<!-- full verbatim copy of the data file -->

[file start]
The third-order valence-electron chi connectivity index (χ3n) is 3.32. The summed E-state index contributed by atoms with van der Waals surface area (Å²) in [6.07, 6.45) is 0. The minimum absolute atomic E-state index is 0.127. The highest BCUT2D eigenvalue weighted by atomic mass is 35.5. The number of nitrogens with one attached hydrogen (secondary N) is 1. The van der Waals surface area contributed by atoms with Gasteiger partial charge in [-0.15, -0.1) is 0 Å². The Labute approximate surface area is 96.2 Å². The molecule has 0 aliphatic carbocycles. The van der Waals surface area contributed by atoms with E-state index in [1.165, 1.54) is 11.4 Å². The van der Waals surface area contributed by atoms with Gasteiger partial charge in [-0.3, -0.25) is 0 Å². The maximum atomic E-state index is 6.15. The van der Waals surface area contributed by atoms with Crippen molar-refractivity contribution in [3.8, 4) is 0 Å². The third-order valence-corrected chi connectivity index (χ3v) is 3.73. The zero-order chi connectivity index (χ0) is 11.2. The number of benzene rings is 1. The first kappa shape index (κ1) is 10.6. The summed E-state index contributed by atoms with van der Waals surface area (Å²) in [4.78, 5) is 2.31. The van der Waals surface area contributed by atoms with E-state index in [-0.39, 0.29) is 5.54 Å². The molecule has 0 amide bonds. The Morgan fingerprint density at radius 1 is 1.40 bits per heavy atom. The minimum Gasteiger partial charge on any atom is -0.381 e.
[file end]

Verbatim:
The third-order valence-electron chi connectivity index (χ3n) is 3.32. The summed E-state index contributed by atoms with van der Waals surface area (Å²) in [6.07, 6.45) is 0. The minimum absolute atomic E-state index is 0.127. The highest BCUT2D eigenvalue weighted by atomic mass is 35.5. The number of nitrogens with one attached hydrogen (secondary N) is 1. The van der Waals surface area contributed by atoms with Gasteiger partial charge in [-0.15, -0.1) is 0 Å². The Labute approximate surface area is 96.2 Å². The molecule has 0 aliphatic carbocycles. The van der Waals surface area contributed by atoms with E-state index in [1.165, 1.54) is 11.4 Å². The van der Waals surface area contributed by atoms with Gasteiger partial charge in [-0.3, -0.25) is 0 Å². The maximum atomic E-state index is 6.15. The van der Waals surface area contributed by atoms with Crippen molar-refractivity contribution in [3.8, 4) is 0 Å². The third-order valence-corrected chi connectivity index (χ3v) is 3.73. The zero-order chi connectivity index (χ0) is 11.2. The number of benzene rings is 1. The first kappa shape index (κ1) is 10.6. The summed E-state index contributed by atoms with van der Waals surface area (Å²) in [4.78, 5) is 2.31. The van der Waals surface area contributed by atoms with E-state index in [-0.39, 0.29) is 5.54 Å². The molecule has 0 amide bonds. The Morgan fingerprint density at radius 1 is 1.40 bits per heavy atom. The minimum Gasteiger partial charge on any atom is -0.381 e.